Rain gardens have sprung to life

Image of a groundlevel plant, named phlox, blooming pink flowers. The phlox was planted within a County rain garden.
May 14, 2013
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Rain gardens along the roadsides in the County are springing to life—finally!  What a strange winter and delayed spring. We’re seeing the fresh green shoots and spring flowers emerge in the Green Streets rain gardens that handle the dirty, polluted water from the streets.

Rain gardens filter polluted stormwater and send it back to our streams clean and clear.  The more plants growing in rain gardens, the more water that gets cleaned. Stormwater planners are excited to see the plants bounce back after a long winter with road salt, sediment, and bacteria potentially risking the health of even the hardiest plants.
Image of plants blooming in a County rain garden.

 

If you look closely at roadside rain gardens along streets in White Oak, Forest Estates, or Aspen Hill, you’ll notice that many of the plants are similar.

Common plants in roadside rain gardens include:

 

The above plants are chosen for specific places in Green Streets rain gardens, because they capture sediment, slow stormwater, or anchor the soil with roots.  Rain garden plants also have to be able to handle extreme conditions, including road salt, polluted waters, frequent flooding, and extreme drought. Believe it or not, Green Streets rain gardens are often more dry, than they are wet, meaning that the plants have to be pretty hardy to survive periods without a regular source of water.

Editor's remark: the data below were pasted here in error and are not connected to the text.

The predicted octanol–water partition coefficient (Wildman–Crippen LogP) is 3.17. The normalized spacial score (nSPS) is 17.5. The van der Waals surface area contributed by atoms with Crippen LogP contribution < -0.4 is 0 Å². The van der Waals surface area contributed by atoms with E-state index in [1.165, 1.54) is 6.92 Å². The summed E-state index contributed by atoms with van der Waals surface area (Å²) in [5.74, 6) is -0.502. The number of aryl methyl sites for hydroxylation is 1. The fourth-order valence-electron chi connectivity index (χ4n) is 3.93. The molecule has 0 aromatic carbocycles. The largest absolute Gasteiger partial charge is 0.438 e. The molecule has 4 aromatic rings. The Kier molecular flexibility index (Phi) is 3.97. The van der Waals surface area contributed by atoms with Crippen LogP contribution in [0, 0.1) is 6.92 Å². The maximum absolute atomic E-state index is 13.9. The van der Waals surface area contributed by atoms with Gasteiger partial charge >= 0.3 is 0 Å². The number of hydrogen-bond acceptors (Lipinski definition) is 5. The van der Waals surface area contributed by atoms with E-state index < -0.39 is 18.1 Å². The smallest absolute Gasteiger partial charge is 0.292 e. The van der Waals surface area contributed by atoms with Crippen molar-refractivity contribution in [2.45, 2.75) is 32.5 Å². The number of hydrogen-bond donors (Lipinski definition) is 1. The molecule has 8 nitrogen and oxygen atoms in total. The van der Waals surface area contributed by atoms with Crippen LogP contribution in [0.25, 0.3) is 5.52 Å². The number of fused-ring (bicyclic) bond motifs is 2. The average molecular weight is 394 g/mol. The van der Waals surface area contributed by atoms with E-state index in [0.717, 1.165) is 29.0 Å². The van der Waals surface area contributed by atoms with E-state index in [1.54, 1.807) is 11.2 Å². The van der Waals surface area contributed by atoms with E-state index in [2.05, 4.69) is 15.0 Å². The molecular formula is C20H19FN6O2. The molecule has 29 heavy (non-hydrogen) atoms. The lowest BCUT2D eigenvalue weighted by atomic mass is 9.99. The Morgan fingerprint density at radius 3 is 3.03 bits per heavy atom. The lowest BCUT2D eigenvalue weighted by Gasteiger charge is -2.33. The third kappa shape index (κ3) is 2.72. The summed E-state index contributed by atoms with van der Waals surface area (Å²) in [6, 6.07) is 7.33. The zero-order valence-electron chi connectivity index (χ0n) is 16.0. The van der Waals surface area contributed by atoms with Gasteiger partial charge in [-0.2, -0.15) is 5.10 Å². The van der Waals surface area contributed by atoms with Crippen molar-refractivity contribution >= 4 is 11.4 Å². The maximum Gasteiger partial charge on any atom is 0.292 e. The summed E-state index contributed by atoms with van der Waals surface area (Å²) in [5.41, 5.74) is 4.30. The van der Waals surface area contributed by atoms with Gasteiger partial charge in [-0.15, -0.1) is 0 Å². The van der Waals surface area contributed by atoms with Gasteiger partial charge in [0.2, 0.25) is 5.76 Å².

Image of a roadside rain garden.
Look even closer and notice Green Streets rain gardens use plants native to the area—not only are they hardy, but they provide habitat for pollinators in the area, and blend in with our natural and urban areas.

 

Image of a plant growing in a rain garden.

 

As these rain gardens drain to the streams, the Department of Environmental Protection will focus on weeding and removing invasive plants from stormwater facilities.  You’ll see crews through the summer, not only weeding, but cleaning sediment from the inlets and caring for plants.  By then, the plants might be tall, but now is the time to check out the new spring growth, and watch the rain gardens change with the seasons!

For those of you who are students or parents, stay tuned for an upcoming blog just on Schools rain gardens.



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